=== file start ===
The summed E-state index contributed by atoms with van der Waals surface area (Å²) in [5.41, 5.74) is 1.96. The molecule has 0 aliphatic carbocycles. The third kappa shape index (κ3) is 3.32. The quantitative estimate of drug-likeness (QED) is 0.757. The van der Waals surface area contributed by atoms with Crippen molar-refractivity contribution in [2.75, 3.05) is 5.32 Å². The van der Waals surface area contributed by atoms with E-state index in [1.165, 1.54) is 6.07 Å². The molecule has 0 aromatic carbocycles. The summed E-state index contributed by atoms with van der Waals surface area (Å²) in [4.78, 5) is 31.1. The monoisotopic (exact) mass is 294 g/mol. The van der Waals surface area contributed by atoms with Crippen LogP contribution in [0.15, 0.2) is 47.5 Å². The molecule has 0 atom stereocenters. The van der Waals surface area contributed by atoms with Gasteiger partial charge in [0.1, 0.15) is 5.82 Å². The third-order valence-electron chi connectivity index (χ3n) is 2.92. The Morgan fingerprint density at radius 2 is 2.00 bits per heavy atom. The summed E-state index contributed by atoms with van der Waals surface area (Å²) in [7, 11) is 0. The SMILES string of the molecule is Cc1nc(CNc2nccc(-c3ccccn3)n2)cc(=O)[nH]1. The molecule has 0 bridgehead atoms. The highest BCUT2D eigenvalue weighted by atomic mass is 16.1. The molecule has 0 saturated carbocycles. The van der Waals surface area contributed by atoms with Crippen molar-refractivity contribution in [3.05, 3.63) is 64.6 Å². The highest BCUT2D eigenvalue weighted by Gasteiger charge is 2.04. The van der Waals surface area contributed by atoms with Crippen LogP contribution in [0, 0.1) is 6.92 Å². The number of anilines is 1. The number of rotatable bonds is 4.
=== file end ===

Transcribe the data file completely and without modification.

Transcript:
The summed E-state index contributed by atoms with van der Waals surface area (Å²) in [5.41, 5.74) is 1.96. The molecule has 0 aliphatic carbocycles. The third kappa shape index (κ3) is 3.32. The quantitative estimate of drug-likeness (QED) is 0.757. The van der Waals surface area contributed by atoms with Crippen molar-refractivity contribution in [2.75, 3.05) is 5.32 Å². The van der Waals surface area contributed by atoms with E-state index in [1.165, 1.54) is 6.07 Å². The molecule has 0 aromatic carbocycles. The summed E-state index contributed by atoms with van der Waals surface area (Å²) in [4.78, 5) is 31.1. The monoisotopic (exact) mass is 294 g/mol. The van der Waals surface area contributed by atoms with Crippen LogP contribution in [0.15, 0.2) is 47.5 Å². The molecule has 0 atom stereocenters. The van der Waals surface area contributed by atoms with Gasteiger partial charge in [0.1, 0.15) is 5.82 Å². The third-order valence-electron chi connectivity index (χ3n) is 2.92. The Morgan fingerprint density at radius 2 is 2.00 bits per heavy atom. The summed E-state index contributed by atoms with van der Waals surface area (Å²) in [7, 11) is 0. The SMILES string of the molecule is Cc1nc(CNc2nccc(-c3ccccn3)n2)cc(=O)[nH]1. The molecule has 0 bridgehead atoms. The highest BCUT2D eigenvalue weighted by atomic mass is 16.1. The molecule has 0 saturated carbocycles. The van der Waals surface area contributed by atoms with Crippen molar-refractivity contribution in [3.05, 3.63) is 64.6 Å². The highest BCUT2D eigenvalue weighted by Gasteiger charge is 2.04. The van der Waals surface area contributed by atoms with Crippen LogP contribution in [0, 0.1) is 6.92 Å². The number of anilines is 1. The number of rotatable bonds is 4.